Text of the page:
Journalism is a profession that I opted for and love to the bone. The early days in the 80s, the reporters used typewriters to write the stories. The hard copies were submitted to the Editor who would edit the articles and the badly written stories that would not see the light of the day were spiked on a piece of wire imbedded in a wooden block. Stories were send by telex to sister newspapers. Those were the days.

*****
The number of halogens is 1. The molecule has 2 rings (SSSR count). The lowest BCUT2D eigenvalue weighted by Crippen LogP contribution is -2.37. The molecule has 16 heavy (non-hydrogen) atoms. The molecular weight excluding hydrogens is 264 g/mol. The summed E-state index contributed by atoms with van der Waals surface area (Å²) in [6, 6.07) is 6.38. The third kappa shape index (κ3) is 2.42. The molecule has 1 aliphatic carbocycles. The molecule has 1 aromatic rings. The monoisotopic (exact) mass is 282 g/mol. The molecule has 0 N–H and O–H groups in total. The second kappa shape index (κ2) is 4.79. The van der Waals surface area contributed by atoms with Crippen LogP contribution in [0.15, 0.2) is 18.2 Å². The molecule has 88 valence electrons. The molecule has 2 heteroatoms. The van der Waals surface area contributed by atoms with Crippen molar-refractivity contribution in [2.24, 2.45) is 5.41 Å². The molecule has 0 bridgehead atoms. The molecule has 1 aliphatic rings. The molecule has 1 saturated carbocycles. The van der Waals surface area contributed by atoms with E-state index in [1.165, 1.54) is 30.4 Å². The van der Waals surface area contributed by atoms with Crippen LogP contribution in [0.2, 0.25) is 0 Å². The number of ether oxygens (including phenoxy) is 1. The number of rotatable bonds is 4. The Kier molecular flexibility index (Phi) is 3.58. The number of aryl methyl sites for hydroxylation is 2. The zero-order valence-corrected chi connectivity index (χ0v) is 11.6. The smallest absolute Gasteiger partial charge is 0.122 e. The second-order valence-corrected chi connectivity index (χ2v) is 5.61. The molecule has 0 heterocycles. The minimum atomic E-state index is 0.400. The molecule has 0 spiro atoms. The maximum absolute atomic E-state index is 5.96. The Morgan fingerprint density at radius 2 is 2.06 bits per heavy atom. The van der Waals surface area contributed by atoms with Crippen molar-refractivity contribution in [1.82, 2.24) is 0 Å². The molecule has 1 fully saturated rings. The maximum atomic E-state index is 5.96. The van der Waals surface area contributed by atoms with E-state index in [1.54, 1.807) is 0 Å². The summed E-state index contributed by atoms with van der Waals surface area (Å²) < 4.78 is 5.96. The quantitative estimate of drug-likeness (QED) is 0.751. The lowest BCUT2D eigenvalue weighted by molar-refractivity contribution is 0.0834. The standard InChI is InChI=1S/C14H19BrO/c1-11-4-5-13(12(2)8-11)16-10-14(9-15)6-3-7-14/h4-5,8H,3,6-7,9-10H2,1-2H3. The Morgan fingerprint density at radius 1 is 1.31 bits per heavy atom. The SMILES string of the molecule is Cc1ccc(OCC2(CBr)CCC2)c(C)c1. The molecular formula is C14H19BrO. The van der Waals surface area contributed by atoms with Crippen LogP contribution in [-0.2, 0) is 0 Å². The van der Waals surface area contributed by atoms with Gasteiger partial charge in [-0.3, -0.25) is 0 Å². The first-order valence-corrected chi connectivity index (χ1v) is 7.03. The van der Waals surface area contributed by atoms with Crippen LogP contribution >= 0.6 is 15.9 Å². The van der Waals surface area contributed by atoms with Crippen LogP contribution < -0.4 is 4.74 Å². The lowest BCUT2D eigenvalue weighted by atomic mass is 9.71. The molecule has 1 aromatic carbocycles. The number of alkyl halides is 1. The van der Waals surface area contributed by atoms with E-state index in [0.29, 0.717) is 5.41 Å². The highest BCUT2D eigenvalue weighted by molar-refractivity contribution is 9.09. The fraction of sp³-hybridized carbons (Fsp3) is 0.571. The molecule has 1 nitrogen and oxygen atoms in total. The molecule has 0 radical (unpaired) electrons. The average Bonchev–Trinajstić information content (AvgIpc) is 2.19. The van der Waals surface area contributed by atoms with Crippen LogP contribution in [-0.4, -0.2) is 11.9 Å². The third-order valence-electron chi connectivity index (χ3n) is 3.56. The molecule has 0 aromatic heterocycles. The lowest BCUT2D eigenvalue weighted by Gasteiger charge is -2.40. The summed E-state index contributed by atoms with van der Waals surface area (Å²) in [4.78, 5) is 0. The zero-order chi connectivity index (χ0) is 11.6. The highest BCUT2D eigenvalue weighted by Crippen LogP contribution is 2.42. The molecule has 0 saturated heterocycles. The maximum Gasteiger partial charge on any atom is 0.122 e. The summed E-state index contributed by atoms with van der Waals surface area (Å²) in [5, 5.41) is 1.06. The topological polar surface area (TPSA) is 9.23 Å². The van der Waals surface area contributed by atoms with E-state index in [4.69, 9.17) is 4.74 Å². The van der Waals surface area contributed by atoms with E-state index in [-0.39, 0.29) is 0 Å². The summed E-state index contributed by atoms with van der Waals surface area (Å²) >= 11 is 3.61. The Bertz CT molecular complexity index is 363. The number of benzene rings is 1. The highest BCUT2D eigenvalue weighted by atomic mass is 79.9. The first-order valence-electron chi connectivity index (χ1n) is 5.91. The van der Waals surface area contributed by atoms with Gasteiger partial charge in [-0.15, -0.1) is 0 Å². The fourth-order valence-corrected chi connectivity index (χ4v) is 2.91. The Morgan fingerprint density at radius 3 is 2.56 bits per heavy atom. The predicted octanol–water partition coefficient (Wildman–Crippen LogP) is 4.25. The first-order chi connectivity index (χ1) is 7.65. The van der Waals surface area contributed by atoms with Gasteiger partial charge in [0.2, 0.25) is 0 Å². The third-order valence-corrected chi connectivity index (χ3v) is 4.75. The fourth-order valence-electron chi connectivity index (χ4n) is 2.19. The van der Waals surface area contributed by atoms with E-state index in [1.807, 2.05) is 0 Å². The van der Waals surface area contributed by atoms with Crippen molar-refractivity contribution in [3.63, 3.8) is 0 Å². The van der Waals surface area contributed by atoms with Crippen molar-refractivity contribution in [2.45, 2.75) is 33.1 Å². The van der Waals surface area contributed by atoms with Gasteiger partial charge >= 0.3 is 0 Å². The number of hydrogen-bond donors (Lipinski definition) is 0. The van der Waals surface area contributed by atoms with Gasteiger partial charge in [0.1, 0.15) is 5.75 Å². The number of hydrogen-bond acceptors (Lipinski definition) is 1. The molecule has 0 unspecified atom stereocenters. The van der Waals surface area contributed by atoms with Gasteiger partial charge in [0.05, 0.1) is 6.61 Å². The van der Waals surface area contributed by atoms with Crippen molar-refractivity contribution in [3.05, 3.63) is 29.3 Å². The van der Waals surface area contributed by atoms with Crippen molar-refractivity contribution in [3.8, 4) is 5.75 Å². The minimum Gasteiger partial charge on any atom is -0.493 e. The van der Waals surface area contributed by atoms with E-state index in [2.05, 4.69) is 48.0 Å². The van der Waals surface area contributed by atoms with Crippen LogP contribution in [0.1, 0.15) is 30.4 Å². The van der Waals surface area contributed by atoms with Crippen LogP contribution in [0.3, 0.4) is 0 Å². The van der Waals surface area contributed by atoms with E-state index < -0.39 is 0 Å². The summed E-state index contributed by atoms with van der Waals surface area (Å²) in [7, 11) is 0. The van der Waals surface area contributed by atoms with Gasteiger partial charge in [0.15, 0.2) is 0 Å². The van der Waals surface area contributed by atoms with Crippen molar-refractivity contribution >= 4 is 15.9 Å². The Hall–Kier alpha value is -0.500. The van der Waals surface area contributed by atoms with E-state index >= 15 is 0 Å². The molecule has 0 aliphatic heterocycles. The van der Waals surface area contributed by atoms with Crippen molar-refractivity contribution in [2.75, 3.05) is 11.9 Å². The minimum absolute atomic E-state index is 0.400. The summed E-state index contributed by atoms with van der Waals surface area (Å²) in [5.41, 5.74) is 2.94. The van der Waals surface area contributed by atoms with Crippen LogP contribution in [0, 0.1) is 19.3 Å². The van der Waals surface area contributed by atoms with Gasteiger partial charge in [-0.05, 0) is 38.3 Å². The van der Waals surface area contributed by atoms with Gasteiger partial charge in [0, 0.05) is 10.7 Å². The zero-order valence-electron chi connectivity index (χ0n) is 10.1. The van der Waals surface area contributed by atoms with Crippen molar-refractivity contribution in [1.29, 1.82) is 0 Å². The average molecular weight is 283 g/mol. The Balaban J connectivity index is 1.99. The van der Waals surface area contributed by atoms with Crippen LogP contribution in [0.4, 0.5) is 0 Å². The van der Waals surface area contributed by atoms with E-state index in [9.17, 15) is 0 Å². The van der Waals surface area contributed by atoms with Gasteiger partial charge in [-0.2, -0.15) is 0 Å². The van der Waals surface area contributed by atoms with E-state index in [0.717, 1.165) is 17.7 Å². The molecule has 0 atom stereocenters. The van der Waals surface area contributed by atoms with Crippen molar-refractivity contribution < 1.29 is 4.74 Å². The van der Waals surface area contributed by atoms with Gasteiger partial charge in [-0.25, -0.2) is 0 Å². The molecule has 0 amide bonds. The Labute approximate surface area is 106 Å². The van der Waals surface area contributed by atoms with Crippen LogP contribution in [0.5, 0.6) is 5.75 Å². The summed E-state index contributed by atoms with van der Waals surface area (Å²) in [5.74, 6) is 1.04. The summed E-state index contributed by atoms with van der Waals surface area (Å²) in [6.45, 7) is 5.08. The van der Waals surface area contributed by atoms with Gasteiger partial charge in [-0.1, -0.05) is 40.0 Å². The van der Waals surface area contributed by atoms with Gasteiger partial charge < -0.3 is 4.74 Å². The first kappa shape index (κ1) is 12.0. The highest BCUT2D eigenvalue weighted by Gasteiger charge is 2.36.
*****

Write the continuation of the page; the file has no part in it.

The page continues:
Over the years, technology started creeping in and the manual typewriters were replaced by the electric typewriters which were replaced by the computers older models heavy with grey screens. Later models came in, smaller, lighter and full colour pictures.Stories started being mailed to the editor, and later dropped in folders on servers ushering in a whole new wave of digital news production. Over the years technology in news production has grown in leaps and bounds bringing in platforms of news dissemination moving away from the hard copy newspapers to online editions, via Facebook, Twitter with the compilation of news not only being done by the trained journalists but everyone and giving birth to citizen journalism. Citizen journalism became a reality because of the advent of the smartphones where an individual can take a picture of a newsworthy incident and without giving it to the traditional media houses, she/he uploads it on their Facebook page or Twitter to be read by the world and not just by the people in the area where a newspaper is published. Ethics of the profession have been eroded and old ethics need to be revamped.